Foreign Ministry sanctions end, Merkel visit to go on

Diplomats reach agreement on labor dispute that saw various foreign leaders cancel visits to Israel; Mofaz chides PM over lack of involvement.

Diplomats at Foreign Ministry 311 (do not publish again) (photo credit: Flash 90)
Diplomats at Foreign Ministry 311 (do not publish again)
(photo credit: Flash 90)
Foreign Ministry diplomatic workers ended their nearly yearlong work sanctions on Monday morning, and immediately began preparing for next week’s visit by German Chancellor Angela Merkel.
The visit of Merkel and nine members of her cabinet for a joint government meeting with the Israeli cabinet was very much in doubt until the end of the sanctions. The sanctions had led to the cancellation of a planned visit last week by Russian President Dmitry Medvedev.
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The workers, who were fighting to equalize their salary terms with employees in the Defense Ministry and the Mossad, agreed to what amounted to a 10 percent to 20% pay increase, depending on each individual’s situation.
Although the increase was well under the 42% that the workers had originally asked for, Yaakov Livne, one of the heads of the Foreign Ministry’s diplomatic workers’ committee, said the agreement was “good, not perfect, but good. This doesn’t answer everything, but will be the basis for future agreements.”
While the agreement deals with the salary of the workers when they are in Israel, it does not deal with their salaries abroad, which is an issue Livne said would still have to be addressed in the future.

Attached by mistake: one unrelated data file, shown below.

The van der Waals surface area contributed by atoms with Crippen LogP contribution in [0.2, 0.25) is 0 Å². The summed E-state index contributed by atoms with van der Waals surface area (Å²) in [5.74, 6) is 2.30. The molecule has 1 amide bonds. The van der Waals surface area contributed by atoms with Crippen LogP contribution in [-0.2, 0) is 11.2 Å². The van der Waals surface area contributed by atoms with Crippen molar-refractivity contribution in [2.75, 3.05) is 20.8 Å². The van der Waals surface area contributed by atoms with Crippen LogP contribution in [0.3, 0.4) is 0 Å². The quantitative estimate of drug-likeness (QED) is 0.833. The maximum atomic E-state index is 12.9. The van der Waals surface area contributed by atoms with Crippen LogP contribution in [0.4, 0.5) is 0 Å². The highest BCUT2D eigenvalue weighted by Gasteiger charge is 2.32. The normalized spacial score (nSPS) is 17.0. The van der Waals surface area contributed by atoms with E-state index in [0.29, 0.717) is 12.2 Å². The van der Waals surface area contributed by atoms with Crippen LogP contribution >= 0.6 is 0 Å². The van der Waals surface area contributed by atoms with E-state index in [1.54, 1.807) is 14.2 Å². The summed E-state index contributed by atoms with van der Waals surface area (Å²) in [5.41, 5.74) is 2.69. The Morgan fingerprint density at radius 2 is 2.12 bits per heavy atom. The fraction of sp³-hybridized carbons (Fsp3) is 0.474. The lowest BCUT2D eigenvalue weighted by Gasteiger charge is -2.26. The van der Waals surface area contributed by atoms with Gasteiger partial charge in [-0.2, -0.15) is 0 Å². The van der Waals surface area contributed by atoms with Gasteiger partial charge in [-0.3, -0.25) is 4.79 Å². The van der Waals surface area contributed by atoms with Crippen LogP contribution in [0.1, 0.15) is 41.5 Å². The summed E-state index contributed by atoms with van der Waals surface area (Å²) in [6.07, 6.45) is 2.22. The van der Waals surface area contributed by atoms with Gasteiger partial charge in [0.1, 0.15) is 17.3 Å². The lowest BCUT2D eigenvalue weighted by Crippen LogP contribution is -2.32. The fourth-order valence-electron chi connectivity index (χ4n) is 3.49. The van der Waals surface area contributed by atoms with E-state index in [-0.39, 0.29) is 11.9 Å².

Asked whether he was concerned that the strike had damaged the country’s foreign relations and the reputation of its Foreign Service, Livne said that when doctors strike, sick people are affected; when firemen strike, innocent people suffer; and the same is the case when there is a strike in the Foreign Service.
“The real question is whether we have a right to strike,” he said. “But if not, then we should get the same compensation as those in the defense establishment who can’t strike.”
The strike did not only impact on trips of dignitaries traveling to and from Israel; consular services given to thousands of Israelis here and abroad were affected.
A final sticking point that held up the agreement for nearly a week had to do with a demand by the Foreign Ministry management that an outside evaluation committee be established to evaluate workers on a periodic basis, to judge whether they were worthy of major promotions.
It was agreed that this matter would not be linked to the salary agreement, but would be discussed at a later date.
The strike ended the same morning that the Knesset Foreign Affairs and Defense Committee took up the issue at its weekly meeting. Kadima MK Shaul Mofaz, the chairman of the committee, criticized Prime Minister Binyamin Netanyahu’s handling of the labor dispute, saying that he was helping damage Israel’s foreign relations.
Netanyahu is “ignoring the labor dispute and is acting as if it is in another country,” Mofaz said, adding that Israel’s foreign relations have never been at a “lower point.”